Monday, October 23, 2006

Could this Save the World....of Warcraft

Can Video Games Change How People Think?

I was reading the NY Times this summer and I saw an article about socially conscious video games and whether they can make a difference. The question was whether or not the video game industry has matured enough that they could present a subject like the Israeli-Palestinian Conflict in a serious and probing matter like other forms of entertainment have been able to do.

Well from what I have seen so far from this game Peacemaker, I believe they could. Peacemaker is a political simulation that deals with the Middle East Conflict. A player can either choose to be either the Israeli Prime Minister or President of the Palestinian Authority. Once they choose sides they must attempt to secure the region and promote peace. The game has realistic actions and responses and can help explain to people a very complicated situation in an active and interesting way.

So. Can video games change the world? I don't know, but what I do know is I can't wait to see.


Anonymous said...

I am glad to know that video game companies are beginning to think about other alternatives than violent games. Peacemaker sounds like a good start towards a more positive direction with educating our kids correctly. I am not quite sure what makes kids want to blow cars up or shoot people, because I was used to jumping on mushrooms, and dropping through tubes in Super Mario Brothers. I don't know about you, but that was entertaining enough for me as a kid. I am wondering if the same number of video games would still be sold today if violent games were never invented. I believe kids would not have known the difference and would have continued playing Paperboy and Track & Field. I am not sure that a little kid who was only exposed to playing Duck Hunt would think that the game would be more interesting if he could use an AK-47 to shoot the police and gang members, and then rape and kill a prostitute for more health. The video game industry needs to hold more responsibility for its effect on kids. It may be impossible to start the trend backwards, away from violent games at this point.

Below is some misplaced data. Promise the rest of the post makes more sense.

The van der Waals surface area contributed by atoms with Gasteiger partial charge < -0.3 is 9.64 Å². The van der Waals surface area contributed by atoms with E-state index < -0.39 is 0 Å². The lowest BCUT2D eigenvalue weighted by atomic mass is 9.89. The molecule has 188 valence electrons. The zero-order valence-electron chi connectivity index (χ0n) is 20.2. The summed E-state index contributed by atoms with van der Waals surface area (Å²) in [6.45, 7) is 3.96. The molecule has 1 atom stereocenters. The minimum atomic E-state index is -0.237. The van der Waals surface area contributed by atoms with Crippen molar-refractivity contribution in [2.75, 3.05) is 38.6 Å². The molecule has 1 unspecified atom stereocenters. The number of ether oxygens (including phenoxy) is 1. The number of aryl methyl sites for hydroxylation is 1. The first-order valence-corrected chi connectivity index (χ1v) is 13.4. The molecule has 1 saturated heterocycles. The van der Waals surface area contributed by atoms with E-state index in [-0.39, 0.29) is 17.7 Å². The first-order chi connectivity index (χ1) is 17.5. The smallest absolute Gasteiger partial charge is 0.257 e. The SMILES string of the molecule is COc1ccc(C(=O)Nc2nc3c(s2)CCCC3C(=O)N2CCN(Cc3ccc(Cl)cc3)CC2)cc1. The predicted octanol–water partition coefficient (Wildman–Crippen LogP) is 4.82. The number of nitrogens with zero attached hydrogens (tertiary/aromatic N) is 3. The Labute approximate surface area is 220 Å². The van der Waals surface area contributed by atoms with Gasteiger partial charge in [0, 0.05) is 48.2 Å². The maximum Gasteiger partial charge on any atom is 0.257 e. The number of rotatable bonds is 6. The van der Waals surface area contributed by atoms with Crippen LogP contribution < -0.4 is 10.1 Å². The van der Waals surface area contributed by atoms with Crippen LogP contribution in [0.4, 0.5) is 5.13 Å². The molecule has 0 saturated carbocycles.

--Kristy G

thisisnotathens said...

I agree. One thing though, the raping and killing a prostitute for more health is a common example, but you DONT HAVE TO have sex with, kill, or take the money from the prostitute.

Elle said...

On the website, I watched the trailer which explained a little bit about the creation and testing of the vidoe game. In fact, this game was tested by students at Carnegie Mellon Unitersity in PA and also at a University in Quatar. The trailer noted that the students enjoyed reversing their roles. There were some which said that it helped them to understand the political actions which were taking place in the Middle East. It seems to me that this video game has taken a step towards increasing tolerance. Now that players can take the role of the "other," they can begin to see the sometimes hidden dymanics behind a conflict. I think that this is a very important step for the video game industry. I don't think that "peaceful" games will become mainstream anytime soon, but even if they only reach a few hundred students, that is enough. As one of the creaters stated, "There are so many video games about war and destruction, there is certainly room for one little game about peace."